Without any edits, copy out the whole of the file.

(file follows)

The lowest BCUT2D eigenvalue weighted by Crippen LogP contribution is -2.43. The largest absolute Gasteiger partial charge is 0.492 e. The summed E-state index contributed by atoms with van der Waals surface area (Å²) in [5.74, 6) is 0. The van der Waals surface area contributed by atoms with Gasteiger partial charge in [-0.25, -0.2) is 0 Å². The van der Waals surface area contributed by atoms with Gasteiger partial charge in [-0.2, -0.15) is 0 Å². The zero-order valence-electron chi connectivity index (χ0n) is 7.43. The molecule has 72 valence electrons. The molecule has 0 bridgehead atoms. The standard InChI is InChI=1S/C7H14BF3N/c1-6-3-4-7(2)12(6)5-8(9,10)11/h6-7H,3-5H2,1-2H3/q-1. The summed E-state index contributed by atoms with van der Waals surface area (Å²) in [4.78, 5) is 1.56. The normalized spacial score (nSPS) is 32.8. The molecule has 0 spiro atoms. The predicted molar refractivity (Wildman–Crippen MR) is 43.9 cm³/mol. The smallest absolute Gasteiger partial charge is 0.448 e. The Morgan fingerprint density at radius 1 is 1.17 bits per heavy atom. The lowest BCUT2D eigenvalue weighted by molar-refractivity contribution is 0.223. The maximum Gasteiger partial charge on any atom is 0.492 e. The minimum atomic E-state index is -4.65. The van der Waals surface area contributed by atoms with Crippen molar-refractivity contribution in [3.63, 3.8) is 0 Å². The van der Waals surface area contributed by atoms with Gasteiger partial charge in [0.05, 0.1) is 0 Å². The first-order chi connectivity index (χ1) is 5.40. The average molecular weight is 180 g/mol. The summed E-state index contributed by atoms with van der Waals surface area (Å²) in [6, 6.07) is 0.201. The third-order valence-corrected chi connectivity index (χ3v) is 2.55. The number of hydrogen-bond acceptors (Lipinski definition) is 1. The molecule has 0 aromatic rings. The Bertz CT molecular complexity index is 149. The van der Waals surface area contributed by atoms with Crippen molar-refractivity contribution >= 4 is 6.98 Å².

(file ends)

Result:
The lowest BCUT2D eigenvalue weighted by Crippen LogP contribution is -2.43. The largest absolute Gasteiger partial charge is 0.492 e. The summed E-state index contributed by atoms with van der Waals surface area (Å²) in [5.74, 6) is 0. The van der Waals surface area contributed by atoms with Gasteiger partial charge in [-0.25, -0.2) is 0 Å². The van der Waals surface area contributed by atoms with Gasteiger partial charge in [-0.2, -0.15) is 0 Å². The zero-order valence-electron chi connectivity index (χ0n) is 7.43. The molecule has 72 valence electrons. The molecule has 0 bridgehead atoms. The standard InChI is InChI=1S/C7H14BF3N/c1-6-3-4-7(2)12(6)5-8(9,10)11/h6-7H,3-5H2,1-2H3/q-1. The summed E-state index contributed by atoms with van der Waals surface area (Å²) in [4.78, 5) is 1.56. The normalized spacial score (nSPS) is 32.8. The molecule has 0 spiro atoms. The predicted molar refractivity (Wildman–Crippen MR) is 43.9 cm³/mol. The smallest absolute Gasteiger partial charge is 0.448 e. The Morgan fingerprint density at radius 1 is 1.17 bits per heavy atom. The lowest BCUT2D eigenvalue weighted by molar-refractivity contribution is 0.223. The maximum Gasteiger partial charge on any atom is 0.492 e. The minimum atomic E-state index is -4.65. The van der Waals surface area contributed by atoms with Crippen molar-refractivity contribution in [3.63, 3.8) is 0 Å². The van der Waals surface area contributed by atoms with Gasteiger partial charge in [0.05, 0.1) is 0 Å². The first-order chi connectivity index (χ1) is 5.40. The average molecular weight is 180 g/mol. The summed E-state index contributed by atoms with van der Waals surface area (Å²) in [6, 6.07) is 0.201. The third-order valence-corrected chi connectivity index (χ3v) is 2.55. The number of hydrogen-bond acceptors (Lipinski definition) is 1. The molecule has 0 aromatic rings. The Bertz CT molecular complexity index is 149. The van der Waals surface area contributed by atoms with Crippen molar-refractivity contribution >= 4 is 6.98 Å².